The difference between men and women
I never thought this would need to be explained, but the reaction to this ruling in the media revealed some very confused ideas. Men and women are different. Women tend to live longer and men tend to drive more dangerously. This pair of 18-year old twins rolled out by the BBC may not like it, but it is true. If you don't think it should affect insurance premiums then you have a friend in the European parliament. If you don't believe it then you need to take your head out of the sand.
Pooling of risk
So what is the case for sex-specific premiums?
Insurance as an industry came about because of the desire to remove uncertainty from people's lives. Mutual societies were founded where groups of people clubbed together to share their gains and losses. They paid a little over a period of time knowing they would share the costs of the misfortunes of the whole group. This transformed large, infrequent costs into a small, regular cost. This situation works best when all the participants are similar in their riskiness. For example I would not want to pool my death risk with an 80 year old daredevil.
Modern insurance deals with this by charging different premiums to different people. The problem with the gender ruling is that it places a strong restriction on this process. In other words insurers will knowingly have to charge the same premium to groups of people they expect to be subject to different claims experience. The problem with this is two-fold:
- Business mix risk, where cross subsidy within groups leads to the risk that the mix of risks within the group will change over time, making the premium charged steadily more unsuitable.
- Anti-selection risk, where riskier customers will tend to buy cover perceiving it to be good value, and safer customers will tend not to buy cover perceiving it to be poor value.
Anti-selection risk is not just a concern for insurance companies. Society as a whole will suffer if insurance becomes less valuable to large chunks of the population.
Of course gender is not the only factor used to work out insurance premiums, and this will be well known by anyone who has had to fill out an application form. Many of the questions you answer are used to a greater or lesser degree to price your policy. The aim is to charge the same premium only to people who are expected to be subject to the same claims experience.
The great thing about gender for insurers is that it is a strong predictor of claims experience for many types of insurance (my own field of life insurance being a prime example); people tend not to mind revealing their gender; and people tend not to lie about their gender. The not so great thing about gender is that it is a protected characteristic under European law, which is why it can no longer be used.
So what might insurers do about this? Perhaps they could ask proxy questions which betray your gender and use those factors instead. For example does your hair fall below your shoulders? Unsurprisingly this is prohibited too. But it raises the question what questions an insurer can ask, since many questions will alter the probability that the respondent is a man or a woman. This is dealt with in the ruling as follows:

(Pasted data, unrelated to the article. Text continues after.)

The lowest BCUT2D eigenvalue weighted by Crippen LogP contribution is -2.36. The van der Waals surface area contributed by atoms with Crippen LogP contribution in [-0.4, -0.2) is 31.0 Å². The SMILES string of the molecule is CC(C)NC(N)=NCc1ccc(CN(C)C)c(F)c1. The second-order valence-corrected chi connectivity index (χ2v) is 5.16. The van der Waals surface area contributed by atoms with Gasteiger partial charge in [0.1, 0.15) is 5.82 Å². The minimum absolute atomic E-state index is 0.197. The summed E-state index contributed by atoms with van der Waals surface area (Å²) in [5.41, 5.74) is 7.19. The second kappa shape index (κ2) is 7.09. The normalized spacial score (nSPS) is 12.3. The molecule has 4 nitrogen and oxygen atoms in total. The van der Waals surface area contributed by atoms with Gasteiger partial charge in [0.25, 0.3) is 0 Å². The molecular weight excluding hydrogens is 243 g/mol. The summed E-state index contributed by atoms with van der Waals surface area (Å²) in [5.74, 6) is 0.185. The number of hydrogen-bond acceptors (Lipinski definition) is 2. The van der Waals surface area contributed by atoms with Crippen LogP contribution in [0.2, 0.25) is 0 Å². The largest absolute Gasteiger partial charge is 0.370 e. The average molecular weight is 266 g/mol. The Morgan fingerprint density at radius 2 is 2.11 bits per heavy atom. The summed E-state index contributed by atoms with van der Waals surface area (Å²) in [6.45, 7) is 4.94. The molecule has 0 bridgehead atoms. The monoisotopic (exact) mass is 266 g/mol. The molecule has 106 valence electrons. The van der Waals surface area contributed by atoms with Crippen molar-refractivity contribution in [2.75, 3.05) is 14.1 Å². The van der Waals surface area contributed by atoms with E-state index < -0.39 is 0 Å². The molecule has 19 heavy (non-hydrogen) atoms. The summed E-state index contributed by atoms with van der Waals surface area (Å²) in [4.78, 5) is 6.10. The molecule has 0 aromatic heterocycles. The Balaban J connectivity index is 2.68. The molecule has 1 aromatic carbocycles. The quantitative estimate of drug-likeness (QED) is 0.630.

"indirect discrimination: where an apparently neutral provision, criterion or practice would put persons of one sex at a particular disadvantage compared with persons of the other sex, unless that provision, criterion or practice is objectively justified by a legitimate aim and the means of achieving that aim are appropriate and necessary;"
My interpretation is: you can only use a factor that is not gender neutral if that factor is a justifiable rating factor in its own right, and its use is appropriate and necessary for pricing a policy.
For example men tend to be smokers more than women. Therefore pricing on smoker status is not gender neutral. Smokers do not live as long as non-smokers, and this is well established and the effect is large. Also not pricing on smoker status would lead to problems of the type listed in bullet points of the previous section. Therefore this is a justifiable rating factor, and can be used to price insurance.
The problem here is the fuzzy language. What makes one factor justified, appropriate and necessary and not another? You may have heard the statistic that women have more car accidents than men but that men's accidents tend to more expensive. Does this make the no-claims bonus unlawful?
I think there is a societal aspect to this too. We see higher insurance premiums as somehow punishing the recipient, so we like it that boy racers pay more for car insurance and smokers pay more for life insurance. What we don't like is women paying more for critical illness cover and the elderly being priced out of the travel insurance market. From this point of view it is right that gender should not be used as a rating factor. Actuaries are influenced in this way too. Most if not all would disapprove of skin colour being used as a rating factor, but I would be very surprised if people of different races exhibited identical mortality characteristics.
From previous paragraphs I hope you can see that the people behind insurance pricing do not see their premiums as rewarding or punishing certain behaviour or traits. Also I hope you can see that there are benefits to having an insurance industry that is properly able to distinguish between people and the risks they present.
As with all things in life a balance needs to be struck, and the only question is where we draw the line. Personally I would like it back where it was before this ruling. I certainly don't want to see it moved any further.